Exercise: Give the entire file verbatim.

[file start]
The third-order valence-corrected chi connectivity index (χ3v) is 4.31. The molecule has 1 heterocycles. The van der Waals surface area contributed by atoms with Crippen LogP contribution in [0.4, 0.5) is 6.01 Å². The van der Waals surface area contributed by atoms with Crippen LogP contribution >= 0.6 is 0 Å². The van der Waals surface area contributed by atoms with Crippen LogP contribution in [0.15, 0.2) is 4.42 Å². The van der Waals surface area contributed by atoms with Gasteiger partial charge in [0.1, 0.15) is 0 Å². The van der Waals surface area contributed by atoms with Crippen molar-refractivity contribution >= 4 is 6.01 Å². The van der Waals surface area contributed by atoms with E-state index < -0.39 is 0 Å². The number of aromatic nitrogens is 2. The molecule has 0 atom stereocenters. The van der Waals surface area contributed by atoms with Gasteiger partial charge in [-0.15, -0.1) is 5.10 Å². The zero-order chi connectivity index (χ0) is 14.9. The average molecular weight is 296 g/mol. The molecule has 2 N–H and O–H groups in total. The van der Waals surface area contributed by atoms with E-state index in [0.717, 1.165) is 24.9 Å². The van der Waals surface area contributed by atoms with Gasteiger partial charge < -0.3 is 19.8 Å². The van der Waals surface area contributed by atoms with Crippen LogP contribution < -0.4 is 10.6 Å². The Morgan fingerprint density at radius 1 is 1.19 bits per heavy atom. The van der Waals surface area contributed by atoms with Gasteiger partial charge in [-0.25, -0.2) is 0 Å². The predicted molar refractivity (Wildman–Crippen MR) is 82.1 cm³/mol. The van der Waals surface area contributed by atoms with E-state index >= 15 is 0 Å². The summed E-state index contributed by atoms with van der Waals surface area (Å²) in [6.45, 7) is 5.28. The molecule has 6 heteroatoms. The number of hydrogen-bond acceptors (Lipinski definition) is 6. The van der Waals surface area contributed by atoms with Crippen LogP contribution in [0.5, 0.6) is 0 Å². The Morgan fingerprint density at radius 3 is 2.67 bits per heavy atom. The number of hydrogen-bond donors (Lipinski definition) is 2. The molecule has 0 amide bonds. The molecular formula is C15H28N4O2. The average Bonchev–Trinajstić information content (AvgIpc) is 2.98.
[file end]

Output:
The third-order valence-corrected chi connectivity index (χ3v) is 4.31. The molecule has 1 heterocycles. The van der Waals surface area contributed by atoms with Crippen LogP contribution in [0.4, 0.5) is 6.01 Å². The van der Waals surface area contributed by atoms with Crippen LogP contribution >= 0.6 is 0 Å². The van der Waals surface area contributed by atoms with Crippen LogP contribution in [0.15, 0.2) is 4.42 Å². The van der Waals surface area contributed by atoms with Gasteiger partial charge in [0.1, 0.15) is 0 Å². The van der Waals surface area contributed by atoms with Crippen molar-refractivity contribution >= 4 is 6.01 Å². The van der Waals surface area contributed by atoms with E-state index < -0.39 is 0 Å². The number of aromatic nitrogens is 2. The molecule has 0 atom stereocenters. The van der Waals surface area contributed by atoms with Gasteiger partial charge in [-0.15, -0.1) is 5.10 Å². The zero-order chi connectivity index (χ0) is 14.9. The average molecular weight is 296 g/mol. The molecule has 2 N–H and O–H groups in total. The van der Waals surface area contributed by atoms with E-state index in [0.717, 1.165) is 24.9 Å². The van der Waals surface area contributed by atoms with Gasteiger partial charge < -0.3 is 19.8 Å². The van der Waals surface area contributed by atoms with Crippen LogP contribution < -0.4 is 10.6 Å². The Morgan fingerprint density at radius 1 is 1.19 bits per heavy atom. The van der Waals surface area contributed by atoms with Gasteiger partial charge in [-0.25, -0.2) is 0 Å². The predicted molar refractivity (Wildman–Crippen MR) is 82.1 cm³/mol. The van der Waals surface area contributed by atoms with E-state index >= 15 is 0 Å². The summed E-state index contributed by atoms with van der Waals surface area (Å²) in [6.45, 7) is 5.28. The molecule has 6 heteroatoms. The number of hydrogen-bond acceptors (Lipinski definition) is 6. The van der Waals surface area contributed by atoms with Crippen LogP contribution in [0.5, 0.6) is 0 Å². The Morgan fingerprint density at radius 3 is 2.67 bits per heavy atom. The number of hydrogen-bond donors (Lipinski definition) is 2. The molecule has 0 amide bonds. The molecular formula is C15H28N4O2. The average Bonchev–Trinajstić information content (AvgIpc) is 2.98.